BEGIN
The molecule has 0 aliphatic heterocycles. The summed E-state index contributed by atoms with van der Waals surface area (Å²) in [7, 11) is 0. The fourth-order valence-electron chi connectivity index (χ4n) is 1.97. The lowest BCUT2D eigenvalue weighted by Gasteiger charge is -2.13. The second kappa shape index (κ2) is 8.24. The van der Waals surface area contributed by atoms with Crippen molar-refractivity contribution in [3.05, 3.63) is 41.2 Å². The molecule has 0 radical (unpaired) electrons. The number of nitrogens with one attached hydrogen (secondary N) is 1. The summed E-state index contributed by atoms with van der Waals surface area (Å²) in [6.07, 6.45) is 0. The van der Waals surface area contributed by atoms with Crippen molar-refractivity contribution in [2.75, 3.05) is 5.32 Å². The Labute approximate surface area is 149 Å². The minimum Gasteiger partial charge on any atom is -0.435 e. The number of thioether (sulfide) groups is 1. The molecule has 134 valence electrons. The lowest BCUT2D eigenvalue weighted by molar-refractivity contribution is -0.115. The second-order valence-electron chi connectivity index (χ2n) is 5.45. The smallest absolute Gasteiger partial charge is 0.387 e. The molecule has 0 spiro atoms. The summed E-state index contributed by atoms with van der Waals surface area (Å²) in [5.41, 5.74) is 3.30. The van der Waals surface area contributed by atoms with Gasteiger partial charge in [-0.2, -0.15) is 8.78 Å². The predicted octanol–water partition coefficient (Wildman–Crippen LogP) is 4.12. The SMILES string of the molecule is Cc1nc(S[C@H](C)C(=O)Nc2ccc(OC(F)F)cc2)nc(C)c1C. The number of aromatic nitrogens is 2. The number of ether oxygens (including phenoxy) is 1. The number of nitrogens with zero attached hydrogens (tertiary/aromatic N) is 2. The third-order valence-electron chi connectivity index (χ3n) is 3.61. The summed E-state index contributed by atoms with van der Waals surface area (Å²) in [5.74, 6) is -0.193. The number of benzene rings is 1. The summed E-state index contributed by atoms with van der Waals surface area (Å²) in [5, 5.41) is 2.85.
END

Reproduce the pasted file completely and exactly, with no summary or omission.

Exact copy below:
The molecule has 0 aliphatic heterocycles. The summed E-state index contributed by atoms with van der Waals surface area (Å²) in [7, 11) is 0. The fourth-order valence-electron chi connectivity index (χ4n) is 1.97. The lowest BCUT2D eigenvalue weighted by Gasteiger charge is -2.13. The second kappa shape index (κ2) is 8.24. The van der Waals surface area contributed by atoms with Crippen molar-refractivity contribution in [3.05, 3.63) is 41.2 Å². The molecule has 0 radical (unpaired) electrons. The number of nitrogens with one attached hydrogen (secondary N) is 1. The summed E-state index contributed by atoms with van der Waals surface area (Å²) in [6.07, 6.45) is 0. The van der Waals surface area contributed by atoms with Crippen molar-refractivity contribution in [2.75, 3.05) is 5.32 Å². The Labute approximate surface area is 149 Å². The minimum Gasteiger partial charge on any atom is -0.435 e. The number of thioether (sulfide) groups is 1. The molecule has 134 valence electrons. The lowest BCUT2D eigenvalue weighted by molar-refractivity contribution is -0.115. The second-order valence-electron chi connectivity index (χ2n) is 5.45. The smallest absolute Gasteiger partial charge is 0.387 e. The molecule has 0 spiro atoms. The summed E-state index contributed by atoms with van der Waals surface area (Å²) in [5.41, 5.74) is 3.30. The van der Waals surface area contributed by atoms with Gasteiger partial charge in [-0.2, -0.15) is 8.78 Å². The predicted octanol–water partition coefficient (Wildman–Crippen LogP) is 4.12. The SMILES string of the molecule is Cc1nc(S[C@H](C)C(=O)Nc2ccc(OC(F)F)cc2)nc(C)c1C. The number of aromatic nitrogens is 2. The number of ether oxygens (including phenoxy) is 1. The number of nitrogens with zero attached hydrogens (tertiary/aromatic N) is 2. The third-order valence-electron chi connectivity index (χ3n) is 3.61. The summed E-state index contributed by atoms with van der Waals surface area (Å²) in [5.74, 6) is -0.193. The number of benzene rings is 1. The summed E-state index contributed by atoms with van der Waals surface area (Å²) in [5, 5.41) is 2.85.